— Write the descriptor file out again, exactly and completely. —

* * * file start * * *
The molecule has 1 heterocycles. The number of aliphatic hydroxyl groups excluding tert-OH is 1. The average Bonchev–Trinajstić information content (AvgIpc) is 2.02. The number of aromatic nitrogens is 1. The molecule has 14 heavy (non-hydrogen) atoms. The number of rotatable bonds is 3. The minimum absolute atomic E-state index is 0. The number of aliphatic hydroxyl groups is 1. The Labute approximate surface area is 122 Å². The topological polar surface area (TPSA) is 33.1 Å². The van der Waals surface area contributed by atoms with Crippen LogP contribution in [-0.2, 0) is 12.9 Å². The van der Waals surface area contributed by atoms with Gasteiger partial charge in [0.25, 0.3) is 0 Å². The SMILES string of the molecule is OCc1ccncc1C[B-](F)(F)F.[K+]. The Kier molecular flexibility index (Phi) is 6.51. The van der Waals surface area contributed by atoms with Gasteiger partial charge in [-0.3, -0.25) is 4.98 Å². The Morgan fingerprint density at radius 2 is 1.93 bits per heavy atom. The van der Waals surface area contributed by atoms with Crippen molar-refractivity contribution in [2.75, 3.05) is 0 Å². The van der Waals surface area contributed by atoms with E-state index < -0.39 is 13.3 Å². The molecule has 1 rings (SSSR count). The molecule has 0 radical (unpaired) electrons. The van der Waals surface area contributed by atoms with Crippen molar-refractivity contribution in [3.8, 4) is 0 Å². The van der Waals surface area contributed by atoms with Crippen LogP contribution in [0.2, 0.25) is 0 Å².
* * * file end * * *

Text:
The molecule has 1 heterocycles. The number of aliphatic hydroxyl groups excluding tert-OH is 1. The average Bonchev–Trinajstić information content (AvgIpc) is 2.02. The number of aromatic nitrogens is 1. The molecule has 14 heavy (non-hydrogen) atoms. The number of rotatable bonds is 3. The minimum absolute atomic E-state index is 0. The number of aliphatic hydroxyl groups is 1. The Labute approximate surface area is 122 Å². The topological polar surface area (TPSA) is 33.1 Å². The van der Waals surface area contributed by atoms with Crippen LogP contribution in [-0.2, 0) is 12.9 Å². The van der Waals surface area contributed by atoms with Gasteiger partial charge in [0.25, 0.3) is 0 Å². The SMILES string of the molecule is OCc1ccncc1C[B-](F)(F)F.[K+]. The Kier molecular flexibility index (Phi) is 6.51. The van der Waals surface area contributed by atoms with Gasteiger partial charge in [-0.3, -0.25) is 4.98 Å². The Morgan fingerprint density at radius 2 is 1.93 bits per heavy atom. The van der Waals surface area contributed by atoms with Crippen molar-refractivity contribution in [2.75, 3.05) is 0 Å². The van der Waals surface area contributed by atoms with E-state index < -0.39 is 13.3 Å². The molecule has 1 rings (SSSR count). The molecule has 0 radical (unpaired) electrons. The van der Waals surface area contributed by atoms with Crippen molar-refractivity contribution in [3.8, 4) is 0 Å². The van der Waals surface area contributed by atoms with Crippen LogP contribution in [0.2, 0.25) is 0 Å².